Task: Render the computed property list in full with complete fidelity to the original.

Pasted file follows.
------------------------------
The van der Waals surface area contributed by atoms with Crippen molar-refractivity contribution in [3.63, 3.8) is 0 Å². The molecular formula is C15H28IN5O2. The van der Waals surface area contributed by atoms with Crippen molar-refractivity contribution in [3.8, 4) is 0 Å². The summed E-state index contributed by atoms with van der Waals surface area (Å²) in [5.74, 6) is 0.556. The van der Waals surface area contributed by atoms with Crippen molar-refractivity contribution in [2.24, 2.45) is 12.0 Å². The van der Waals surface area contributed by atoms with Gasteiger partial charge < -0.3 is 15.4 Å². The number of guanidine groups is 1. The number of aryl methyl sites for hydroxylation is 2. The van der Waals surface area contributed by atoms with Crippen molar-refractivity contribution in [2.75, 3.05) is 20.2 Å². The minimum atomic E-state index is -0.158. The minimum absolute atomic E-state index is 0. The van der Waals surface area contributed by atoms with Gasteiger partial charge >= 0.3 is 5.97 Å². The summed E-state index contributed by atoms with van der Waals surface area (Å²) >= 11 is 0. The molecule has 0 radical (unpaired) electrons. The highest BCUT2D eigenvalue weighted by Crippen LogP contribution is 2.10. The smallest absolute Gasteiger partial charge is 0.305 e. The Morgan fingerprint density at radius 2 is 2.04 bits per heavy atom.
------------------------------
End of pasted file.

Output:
The van der Waals surface area contributed by atoms with Crippen molar-refractivity contribution in [3.63, 3.8) is 0 Å². The molecular formula is C15H28IN5O2. The van der Waals surface area contributed by atoms with Crippen molar-refractivity contribution in [3.8, 4) is 0 Å². The summed E-state index contributed by atoms with van der Waals surface area (Å²) in [5.74, 6) is 0.556. The van der Waals surface area contributed by atoms with Crippen molar-refractivity contribution in [2.24, 2.45) is 12.0 Å². The van der Waals surface area contributed by atoms with Gasteiger partial charge < -0.3 is 15.4 Å². The number of guanidine groups is 1. The number of aryl methyl sites for hydroxylation is 2. The van der Waals surface area contributed by atoms with Crippen molar-refractivity contribution in [2.75, 3.05) is 20.2 Å². The minimum atomic E-state index is -0.158. The minimum absolute atomic E-state index is 0. The van der Waals surface area contributed by atoms with Gasteiger partial charge >= 0.3 is 5.97 Å². The summed E-state index contributed by atoms with van der Waals surface area (Å²) >= 11 is 0. The molecule has 0 radical (unpaired) electrons. The highest BCUT2D eigenvalue weighted by Crippen LogP contribution is 2.10. The smallest absolute Gasteiger partial charge is 0.305 e. The Morgan fingerprint density at radius 2 is 2.04 bits per heavy atom.